Chicago Girl Scout opens door to reading for families in Mosses

Published 12:00 am Monday, October 16, 2006

submitted to the times-journal

The &8220;little golden door&8221; to reading stands ajar for the children of Lowndes County, thanks to an enterprising Girl Scout from Illinois and the book-loving Sister Ann Chaput, B.V.M., Director of the Good Shepherd Catholic Center in Mosses.

Over the past year, Sara Caddigan of the Chicago suburb of Oak Lawn, Ill., has collected and shipped over a dozen boxes of books to Edmundite Missions’ Good Shepherd Center. From there, Sister Ann distributed the volumes to children and families in schools, churches and individually, leading young readers &8220;into fairyland, or countries strange and far,&8221; as the lines of Adelaide Love’s familiar poem, &8220;A Book,&8221; proclaim.

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The book project not only completed requirements for Sara’s Girl Scout Gold Award, the highest honor in scouting, but taught the high school senior &8220;not to take anything for granted.&8221;

She learned about the need for books in the rural Black Belt region through her father’s association with Sister Ann’s brother, John. Both work at Midwest Interstate Electric Company in the Windy City.

The Mosses community doesn’t have a library, just a few shelves of books at City Hall so Sister Ann began looking for ways to bridge that gap. &8220;I heard how they were looking for donations, so I put together a book drive with my grammar school, church, family, friends and high school,&8221; said Sara, a student at Marist Catholic High School in Chicago. &8220;We were told how they basically had nothing, and we have such easy access to books and supplies.&8221;

So Sara, who is a member of St. Catherine’s of Alexandria Parish church and attended its grammar school, began the project at age 16 and completed it this year when she turned 17. She collected more than 1,300 books and shipped many to Selma in 50-pound cartons. When she exhausted her shipping funds, Sara donated the rest to children in her area.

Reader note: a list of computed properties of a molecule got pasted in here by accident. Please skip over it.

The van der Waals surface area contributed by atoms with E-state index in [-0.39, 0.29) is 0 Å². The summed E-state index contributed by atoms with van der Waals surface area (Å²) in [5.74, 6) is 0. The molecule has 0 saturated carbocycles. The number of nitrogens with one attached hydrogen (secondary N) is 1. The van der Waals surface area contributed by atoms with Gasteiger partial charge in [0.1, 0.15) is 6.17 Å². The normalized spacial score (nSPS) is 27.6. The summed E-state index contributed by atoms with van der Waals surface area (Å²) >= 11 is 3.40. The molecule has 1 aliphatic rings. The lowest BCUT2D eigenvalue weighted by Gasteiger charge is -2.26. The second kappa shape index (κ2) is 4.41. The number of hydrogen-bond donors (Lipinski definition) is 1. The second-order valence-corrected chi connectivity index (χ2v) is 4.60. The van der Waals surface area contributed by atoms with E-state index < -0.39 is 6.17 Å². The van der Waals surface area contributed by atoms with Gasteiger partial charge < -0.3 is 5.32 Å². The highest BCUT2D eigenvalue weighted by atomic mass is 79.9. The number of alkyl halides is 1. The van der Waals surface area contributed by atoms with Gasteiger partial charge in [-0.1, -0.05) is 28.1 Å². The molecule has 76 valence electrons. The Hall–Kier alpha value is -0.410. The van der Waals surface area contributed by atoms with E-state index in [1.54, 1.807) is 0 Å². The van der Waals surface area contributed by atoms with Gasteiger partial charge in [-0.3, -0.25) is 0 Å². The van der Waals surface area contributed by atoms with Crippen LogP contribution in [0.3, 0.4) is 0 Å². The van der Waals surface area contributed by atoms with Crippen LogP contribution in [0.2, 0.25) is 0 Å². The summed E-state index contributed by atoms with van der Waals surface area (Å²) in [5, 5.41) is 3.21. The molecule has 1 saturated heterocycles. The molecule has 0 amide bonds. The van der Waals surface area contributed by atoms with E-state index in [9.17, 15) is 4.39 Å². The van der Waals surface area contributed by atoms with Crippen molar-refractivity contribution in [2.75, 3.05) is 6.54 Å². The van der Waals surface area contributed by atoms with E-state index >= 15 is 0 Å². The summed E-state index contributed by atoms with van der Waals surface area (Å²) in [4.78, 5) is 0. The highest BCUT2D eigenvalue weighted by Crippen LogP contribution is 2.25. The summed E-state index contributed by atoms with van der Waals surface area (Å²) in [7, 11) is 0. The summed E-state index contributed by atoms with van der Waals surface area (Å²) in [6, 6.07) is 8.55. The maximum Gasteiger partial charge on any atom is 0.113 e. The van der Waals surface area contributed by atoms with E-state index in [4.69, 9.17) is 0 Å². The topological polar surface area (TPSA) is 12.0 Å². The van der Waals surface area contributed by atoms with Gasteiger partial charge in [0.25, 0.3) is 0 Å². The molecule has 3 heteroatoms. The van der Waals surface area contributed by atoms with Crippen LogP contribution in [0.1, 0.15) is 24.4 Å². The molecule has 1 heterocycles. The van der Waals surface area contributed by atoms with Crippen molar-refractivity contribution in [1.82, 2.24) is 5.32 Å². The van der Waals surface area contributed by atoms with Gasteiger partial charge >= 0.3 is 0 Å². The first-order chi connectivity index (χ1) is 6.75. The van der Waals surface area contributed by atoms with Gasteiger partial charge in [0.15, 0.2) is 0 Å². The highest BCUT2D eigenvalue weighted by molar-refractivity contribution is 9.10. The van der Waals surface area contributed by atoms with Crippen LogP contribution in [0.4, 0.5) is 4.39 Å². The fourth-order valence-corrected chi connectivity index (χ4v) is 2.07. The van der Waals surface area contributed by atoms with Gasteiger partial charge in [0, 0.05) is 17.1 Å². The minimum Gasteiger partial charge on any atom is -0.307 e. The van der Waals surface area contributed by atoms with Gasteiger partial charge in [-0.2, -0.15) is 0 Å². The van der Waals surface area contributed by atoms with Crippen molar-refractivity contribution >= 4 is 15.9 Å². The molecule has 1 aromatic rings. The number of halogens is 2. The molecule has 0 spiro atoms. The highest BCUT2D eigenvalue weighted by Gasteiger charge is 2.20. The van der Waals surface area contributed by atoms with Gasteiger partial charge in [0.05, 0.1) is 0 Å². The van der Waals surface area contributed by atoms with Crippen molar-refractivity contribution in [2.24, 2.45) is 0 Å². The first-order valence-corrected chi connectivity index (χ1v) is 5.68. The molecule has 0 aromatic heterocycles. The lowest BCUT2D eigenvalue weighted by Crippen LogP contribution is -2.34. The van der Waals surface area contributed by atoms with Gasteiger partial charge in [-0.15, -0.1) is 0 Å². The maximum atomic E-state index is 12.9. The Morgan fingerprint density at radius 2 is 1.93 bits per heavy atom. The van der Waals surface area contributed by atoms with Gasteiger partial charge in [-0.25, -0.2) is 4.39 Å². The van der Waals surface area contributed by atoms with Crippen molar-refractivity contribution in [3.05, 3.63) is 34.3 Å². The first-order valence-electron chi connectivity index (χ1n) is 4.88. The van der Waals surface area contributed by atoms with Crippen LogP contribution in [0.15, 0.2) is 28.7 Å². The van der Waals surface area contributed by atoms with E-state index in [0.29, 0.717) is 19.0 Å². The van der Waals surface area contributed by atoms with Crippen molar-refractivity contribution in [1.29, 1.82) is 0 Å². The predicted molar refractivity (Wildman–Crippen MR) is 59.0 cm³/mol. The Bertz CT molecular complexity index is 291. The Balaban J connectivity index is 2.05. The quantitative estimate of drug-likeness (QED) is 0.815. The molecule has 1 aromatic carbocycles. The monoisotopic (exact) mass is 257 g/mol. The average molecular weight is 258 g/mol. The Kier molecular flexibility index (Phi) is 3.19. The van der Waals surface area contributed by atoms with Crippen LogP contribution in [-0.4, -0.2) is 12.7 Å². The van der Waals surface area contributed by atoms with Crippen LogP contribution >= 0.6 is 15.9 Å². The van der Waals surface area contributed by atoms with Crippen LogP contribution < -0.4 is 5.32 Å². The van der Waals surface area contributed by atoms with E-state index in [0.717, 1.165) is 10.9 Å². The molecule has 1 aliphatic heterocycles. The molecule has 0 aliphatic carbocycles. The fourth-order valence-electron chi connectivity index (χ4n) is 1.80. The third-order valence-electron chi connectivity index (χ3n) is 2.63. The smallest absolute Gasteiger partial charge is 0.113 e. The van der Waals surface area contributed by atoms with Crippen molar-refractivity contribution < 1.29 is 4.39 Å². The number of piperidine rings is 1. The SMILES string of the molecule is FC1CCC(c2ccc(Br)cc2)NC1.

While some of the books were second-hand, &8220;they were still in good shape, and the Random House publishers sent me just over 200 brand-new books.&8221;

Included were Tree House books, Boxcar children’s series and Judy Blume stories, among many more.

Sister Ann distributed the books through several Lowndes County projects including a local health fair, the Motherread program, preschools, elementary schools and a children’s group reading project. &8220;They (the books) are out in circulation all over the county,&8221; Sr. Ann said. &8220;Everything she sent was in excellent condition, and worked out nicely for our ministry.&8221;

Sara, who plans to pursue medical studies after high school, also collected and sent school supplies as well as inexpensive tote bags on which she had written, &8220;Let’s Read!&8221;

And now, the children of Lowndes County are going &8220;places where they’ve never been before!&8221; (Dr. Seuss)

Getting books to children, mothers and grandmothers is just one of the many ministries Sr. Ann offers through the Good Shepherd Center. She also runs several senior education programs at the Center and in churches throughout Lowndes County, teaches at the Lowndes County jail and runs an extensive food box ministry. The Center is one of several outreach ministries operated by the Edmundite Missions in Selma.